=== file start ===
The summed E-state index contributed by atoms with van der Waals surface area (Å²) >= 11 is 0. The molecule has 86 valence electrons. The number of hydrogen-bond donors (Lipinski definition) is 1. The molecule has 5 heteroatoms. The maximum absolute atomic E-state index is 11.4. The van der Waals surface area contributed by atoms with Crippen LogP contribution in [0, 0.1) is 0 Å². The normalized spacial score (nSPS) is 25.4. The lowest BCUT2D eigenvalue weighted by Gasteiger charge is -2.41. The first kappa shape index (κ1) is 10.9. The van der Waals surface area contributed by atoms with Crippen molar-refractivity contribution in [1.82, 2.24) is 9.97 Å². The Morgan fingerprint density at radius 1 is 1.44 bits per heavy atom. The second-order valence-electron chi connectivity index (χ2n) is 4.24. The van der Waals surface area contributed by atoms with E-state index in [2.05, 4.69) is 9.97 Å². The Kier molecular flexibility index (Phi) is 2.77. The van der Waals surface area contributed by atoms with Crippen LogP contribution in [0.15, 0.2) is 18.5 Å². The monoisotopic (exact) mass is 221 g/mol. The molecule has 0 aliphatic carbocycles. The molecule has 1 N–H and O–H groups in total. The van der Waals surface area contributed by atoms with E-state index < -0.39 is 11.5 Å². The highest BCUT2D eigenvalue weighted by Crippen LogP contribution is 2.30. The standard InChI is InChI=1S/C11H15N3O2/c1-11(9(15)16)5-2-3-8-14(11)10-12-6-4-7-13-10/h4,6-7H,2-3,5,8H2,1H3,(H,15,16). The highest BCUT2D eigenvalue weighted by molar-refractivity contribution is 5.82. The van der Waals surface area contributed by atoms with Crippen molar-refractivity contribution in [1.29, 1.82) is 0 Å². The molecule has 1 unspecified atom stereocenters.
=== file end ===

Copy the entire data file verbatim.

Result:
The summed E-state index contributed by atoms with van der Waals surface area (Å²) >= 11 is 0. The molecule has 86 valence electrons. The number of hydrogen-bond donors (Lipinski definition) is 1. The molecule has 5 heteroatoms. The maximum absolute atomic E-state index is 11.4. The van der Waals surface area contributed by atoms with Crippen LogP contribution in [0, 0.1) is 0 Å². The normalized spacial score (nSPS) is 25.4. The lowest BCUT2D eigenvalue weighted by Gasteiger charge is -2.41. The first kappa shape index (κ1) is 10.9. The van der Waals surface area contributed by atoms with Crippen molar-refractivity contribution in [1.82, 2.24) is 9.97 Å². The Morgan fingerprint density at radius 1 is 1.44 bits per heavy atom. The second-order valence-electron chi connectivity index (χ2n) is 4.24. The van der Waals surface area contributed by atoms with E-state index in [2.05, 4.69) is 9.97 Å². The Kier molecular flexibility index (Phi) is 2.77. The van der Waals surface area contributed by atoms with Crippen LogP contribution in [0.15, 0.2) is 18.5 Å². The monoisotopic (exact) mass is 221 g/mol. The molecule has 0 aliphatic carbocycles. The molecule has 1 N–H and O–H groups in total. The van der Waals surface area contributed by atoms with E-state index < -0.39 is 11.5 Å². The highest BCUT2D eigenvalue weighted by Crippen LogP contribution is 2.30. The standard InChI is InChI=1S/C11H15N3O2/c1-11(9(15)16)5-2-3-8-14(11)10-12-6-4-7-13-10/h4,6-7H,2-3,5,8H2,1H3,(H,15,16). The highest BCUT2D eigenvalue weighted by molar-refractivity contribution is 5.82. The van der Waals surface area contributed by atoms with Crippen molar-refractivity contribution in [1.29, 1.82) is 0 Å². The molecule has 1 unspecified atom stereocenters.